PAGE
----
In a bizarre turn of events, the Indianapolis road course round is the first non-oval of the 2020 IndyCar Series season.
On the original calendar four such circuits preceded what should have been the fifth round of the year at Indianapolis Motor Speedway, but due to the coronavirus pandemic and a reshuffled calendar, it’s now the first set of right turns of the campaign.
So here are the main talking points, things to watch for and what to expect at the first road course of the IndyCar season. If last year’s rain affected thriller is anything to go by, it will be just as fun as anything happening at a similar time in Austria…
Pagenaud’s biggest race of the year?
Simon Pagenaud’s drive to victory last year on this track was absolutely incredible, as he passed a string of rivals then hunted down leader Scott Dixon on a wet but drying track. It started his fairytale month of May where he added the Indianapolis 500 a few weeks later.
Becoming the first four-time winner on the road course track added to the calendar in 2014, could be the most important goal of the year for Pagenaud.
One reason why it might be is Josef Newgarden. The double champion and Pagenaud’s Penske team-mate is a robotic force of consistency, but on the Indy road course he’s never finished in the top 10 in six races.
To put that into context, he finished outside of the top 10 only three times in 2019 as a whole.
Pagenaud, however, has won here three times. It’s a startling record compared to his team-mate’s.
Bear in mind last year’s title was decided in Newgarden’s favour by just 25 points. Expect to see both placing a lot of importance on this event in the fight for the championship.
They both know how important it is to their boss Roger Penske, as this is the first race at the venue since he bought the track and championship. Penske, 83, has himself been seen carrying a ladder around the circuit aiding preparations. He’ll expect the same level of commitment from his star drivers!
Big names need to bounce back
Will Power – Newgarden and Pagenaud’s Penske team-mate – is the only other driver to take three wins on the IMS road course, and is among a number of star names looking for a big result to put a difficult Texas opener to bed.
Power had a wheel come off in the pits at Texas, which caused damage and meant he only finished 13th. On the Indy road course last year he was only seventh, battling excess oversteer.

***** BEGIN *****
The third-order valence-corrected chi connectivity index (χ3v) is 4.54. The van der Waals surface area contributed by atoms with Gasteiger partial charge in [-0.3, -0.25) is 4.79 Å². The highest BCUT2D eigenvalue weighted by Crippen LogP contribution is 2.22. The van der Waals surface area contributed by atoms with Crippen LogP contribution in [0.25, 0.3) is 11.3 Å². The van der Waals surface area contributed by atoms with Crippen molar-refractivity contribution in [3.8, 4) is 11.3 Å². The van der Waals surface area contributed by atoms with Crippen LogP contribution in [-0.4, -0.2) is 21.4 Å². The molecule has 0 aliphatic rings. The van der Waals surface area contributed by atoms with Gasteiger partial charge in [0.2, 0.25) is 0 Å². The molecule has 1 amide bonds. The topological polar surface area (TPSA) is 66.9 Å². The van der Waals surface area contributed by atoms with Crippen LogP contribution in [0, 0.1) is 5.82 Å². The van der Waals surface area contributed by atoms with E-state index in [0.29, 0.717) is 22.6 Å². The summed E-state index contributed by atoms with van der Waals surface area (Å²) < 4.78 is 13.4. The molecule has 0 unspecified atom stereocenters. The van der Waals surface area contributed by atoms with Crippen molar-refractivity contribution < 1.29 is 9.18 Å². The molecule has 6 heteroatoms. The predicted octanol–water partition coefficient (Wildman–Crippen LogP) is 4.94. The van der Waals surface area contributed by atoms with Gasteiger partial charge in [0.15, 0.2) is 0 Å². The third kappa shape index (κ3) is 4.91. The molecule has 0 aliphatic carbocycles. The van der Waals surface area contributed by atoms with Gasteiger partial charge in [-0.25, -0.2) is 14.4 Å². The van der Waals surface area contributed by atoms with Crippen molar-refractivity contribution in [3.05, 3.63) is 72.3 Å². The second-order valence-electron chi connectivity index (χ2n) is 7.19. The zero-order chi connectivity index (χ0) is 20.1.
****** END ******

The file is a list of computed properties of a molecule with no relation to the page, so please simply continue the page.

Alexander Rossi had a nightmare Texas start with an ECU problem, brought on by social distancing measures meaning Honda mechanics weren’t in place on the grid to reset his car before the start. That led to a drive-through penalty for interference on the car, and a 15th-place finish.
The Honda issue should be no more as its engineers will be able to plug in on start-up this weekend in a rule tweak. But Rossi still has to contend with a tricky record on the Indy road course.
He was clipped and damaged at the start of last year’s race – when he was only 17th on the grid – and has never finished above fifth on the road course version of the Speedway, where he famously won the Indy 500 at his first attempt.
Graham Rahal was another driver afflicted by the Honda start issue. If his long-awaited title challenge is to come off, he needs to rebound at a venue where he has performed strongly, finishing fourth last year.
Ganassi to deliver on its promise?
Scott Dixon wiped the floor with the opposition during the Texas season opener last month, with only his Ganassi team-mate Felix Rosenqvist looking comparably fast before making a mistake while passing traffic which ended his race.
Rosenqvist took pole last year on the Indy road course but fell back, while Dixon dominated for the majority before he was pipped to the win by Pagenaud at the last.
It was a strong first go at the track in the top class for Rosenqvist, while Dixon maintains the second best average finish at the venue behind Power, despite never having won there.
Ovals weren’t easy for Ganassi last year but it started 2020 showing it is a force to be reckoned with on that front once more.
Expect the new third car of Marcus Ericsson to come back stronger here too. He ended up backwards in the wall during his rookie year at this event with Schmidt Peterson Motorsports, but showed pace at Texas in 2020 on his Ganassi debut before a fuel flow issue. Time for him to lay down the gauntlet and prove he’s at the level of his team-mates.
Expanded schedule – more time to tinker and hone
In the Texas season opener, practice, qualifying and the race all happened within a few hours – on the same day. While the length of sessions wasn’t that different to normal, the time between was, valuable time teams and drivers use to evaluate data in order to improve.
At Indy, practice and qualifying are on Friday while there’s a warm-up and the race on Saturday. That means teams will get that extra time to relax between sessions, rehydrate properly and take on all the information they need to fix their cars. Or at least improve them. Bigger set-up changes will also be possible than at Texas, where everything was so condensed.